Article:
Thank you both for the kind words.
TinyLiny, it may sound really strange to some and silly to others, but I tried to see things from her point of view. I was also honest with her. I was also honest with myself.
I heard it said (sad, but I don't know by who) that your horse is the reflection of your soul, but sometimes you don't like what you see. I thought about that allot and decided that maybe I was a reflection of her soul. Who knows but what I was seeing, all the so called flaws in her were my flaws. She is stubborn to the point of hurting herself. So am I. We couldn't but heads anymore. It wasn't working that way so one of us or both of us had to change our point of view.
She over reacts to what she percieves as a threat. So do I. She can be very reactive and is extreemly sensitive, getting her feelings hurt and turn aggressive instead of defensive. So do I. I could go on but I am sure you get the idea.
I tried to figure out why she did what she did and why it upset me so and frustrated me so. I had multiple people, trainers, instructors work with her. The answer I was getting from most was that she was spoiled and I needed to "dominate" her and show her "who's boss". That just wasn't working.
It got to the point with her that during a lesson she stopped dead in her tracks and no matter what I could not get her to go forward. She would power backwards fast. I was at a loss. I asked the instructor what to do and he said to turn her to the left and as I did she stumbled or something and went up in front with her martingale on, and the next thing I knew I saw her back rolling onto my leg and I thought "This is going to really hurt " and "I just bought that saddle". Next thing I knew I was crawling away from her as fast as I could, (think army crawl) and her feet were up in the air. Afterwards she was calm. She wasn't angry or upset even. That is when it first started to hit me that I couldn't read her at all. Other people said the same thing that she was very calm. I started thinking that other people aren't reading her right either. I did get back on her and rode her for about 10 minutes at a walk and then tended to her scrapes. I wasn't hurt at all.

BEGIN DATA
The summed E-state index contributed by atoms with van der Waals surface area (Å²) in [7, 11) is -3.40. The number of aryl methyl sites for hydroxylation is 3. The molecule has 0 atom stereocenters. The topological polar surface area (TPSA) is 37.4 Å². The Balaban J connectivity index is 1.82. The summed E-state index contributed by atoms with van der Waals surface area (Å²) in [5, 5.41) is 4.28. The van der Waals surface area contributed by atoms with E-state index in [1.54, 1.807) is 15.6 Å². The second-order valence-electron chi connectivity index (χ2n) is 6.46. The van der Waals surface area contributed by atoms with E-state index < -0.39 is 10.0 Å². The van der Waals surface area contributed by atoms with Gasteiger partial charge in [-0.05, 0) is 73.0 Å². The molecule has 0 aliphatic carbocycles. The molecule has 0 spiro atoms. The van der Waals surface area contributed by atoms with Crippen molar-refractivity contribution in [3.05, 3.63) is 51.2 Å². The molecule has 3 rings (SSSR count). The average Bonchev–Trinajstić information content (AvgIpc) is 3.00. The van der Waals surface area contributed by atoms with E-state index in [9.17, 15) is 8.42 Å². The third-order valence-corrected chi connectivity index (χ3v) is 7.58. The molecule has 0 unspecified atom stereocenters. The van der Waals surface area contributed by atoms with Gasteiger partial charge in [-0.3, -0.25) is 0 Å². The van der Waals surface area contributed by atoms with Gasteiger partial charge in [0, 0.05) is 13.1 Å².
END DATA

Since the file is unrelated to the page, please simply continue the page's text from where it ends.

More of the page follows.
The vet came out the next day and she treated her and also told me there were horses out there that wouldn't act as she does and that she is dangerous. Also that I should have a cowboy come out and really ride her a couple times a week.
Sorry this is long.
I didn't do what was recomended, and I started really trying to understand her and I spent a good many night trying to find out all I could about her online. I was actually able to contact her second owner. Her first was JeanClaude Rancinet. She was sired by Bonito VIII a high school dressage imported horse and champion. Her **** was Jean Claude Rancinet's favorite TBH "Sizzlin". In writing back and forth to the woman who bought her from him, since he was very ill at the time, I learned so much about what had happened to her and why she was the way she was.
She was always a high strung, very sensitive, stubborn horse that was prone to violent outbursts. But there were reasons for all of that. The woman who had her that I have conversed with is a wonderful person that truly tried her best with my horse and thought that selling her was the right thing to do at the time and she regrets ever letting her go. After that she went to different people that didn't understand her I am sure and then I wound up with her.